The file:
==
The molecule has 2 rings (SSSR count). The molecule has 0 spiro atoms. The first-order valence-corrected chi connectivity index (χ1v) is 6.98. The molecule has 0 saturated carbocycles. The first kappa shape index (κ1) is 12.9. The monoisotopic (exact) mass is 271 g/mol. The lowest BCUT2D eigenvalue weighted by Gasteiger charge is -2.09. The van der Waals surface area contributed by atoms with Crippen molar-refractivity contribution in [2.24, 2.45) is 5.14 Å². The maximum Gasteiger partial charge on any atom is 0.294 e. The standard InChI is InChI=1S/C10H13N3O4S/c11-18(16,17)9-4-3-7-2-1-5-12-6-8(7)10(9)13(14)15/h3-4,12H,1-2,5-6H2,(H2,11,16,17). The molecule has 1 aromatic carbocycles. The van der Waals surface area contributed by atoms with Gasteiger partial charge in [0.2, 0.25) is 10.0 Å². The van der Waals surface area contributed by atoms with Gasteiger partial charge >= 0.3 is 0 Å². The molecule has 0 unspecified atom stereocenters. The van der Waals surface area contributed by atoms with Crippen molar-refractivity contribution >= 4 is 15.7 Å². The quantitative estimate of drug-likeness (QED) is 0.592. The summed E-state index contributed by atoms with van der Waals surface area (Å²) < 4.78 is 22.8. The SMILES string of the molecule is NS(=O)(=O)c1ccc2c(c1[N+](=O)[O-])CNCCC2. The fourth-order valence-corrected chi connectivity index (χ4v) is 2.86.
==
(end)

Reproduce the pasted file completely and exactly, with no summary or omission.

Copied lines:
The molecule has 2 rings (SSSR count). The molecule has 0 spiro atoms. The first-order valence-corrected chi connectivity index (χ1v) is 6.98. The molecule has 0 saturated carbocycles. The first kappa shape index (κ1) is 12.9. The monoisotopic (exact) mass is 271 g/mol. The lowest BCUT2D eigenvalue weighted by Gasteiger charge is -2.09. The van der Waals surface area contributed by atoms with Crippen molar-refractivity contribution in [2.24, 2.45) is 5.14 Å². The maximum Gasteiger partial charge on any atom is 0.294 e. The standard InChI is InChI=1S/C10H13N3O4S/c11-18(16,17)9-4-3-7-2-1-5-12-6-8(7)10(9)13(14)15/h3-4,12H,1-2,5-6H2,(H2,11,16,17). The molecule has 1 aromatic carbocycles. The van der Waals surface area contributed by atoms with Gasteiger partial charge in [0.2, 0.25) is 10.0 Å². The van der Waals surface area contributed by atoms with Gasteiger partial charge >= 0.3 is 0 Å². The molecule has 0 unspecified atom stereocenters. The van der Waals surface area contributed by atoms with Crippen molar-refractivity contribution >= 4 is 15.7 Å². The quantitative estimate of drug-likeness (QED) is 0.592. The summed E-state index contributed by atoms with van der Waals surface area (Å²) < 4.78 is 22.8. The SMILES string of the molecule is NS(=O)(=O)c1ccc2c(c1[N+](=O)[O-])CNCCC2. The fourth-order valence-corrected chi connectivity index (χ4v) is 2.86.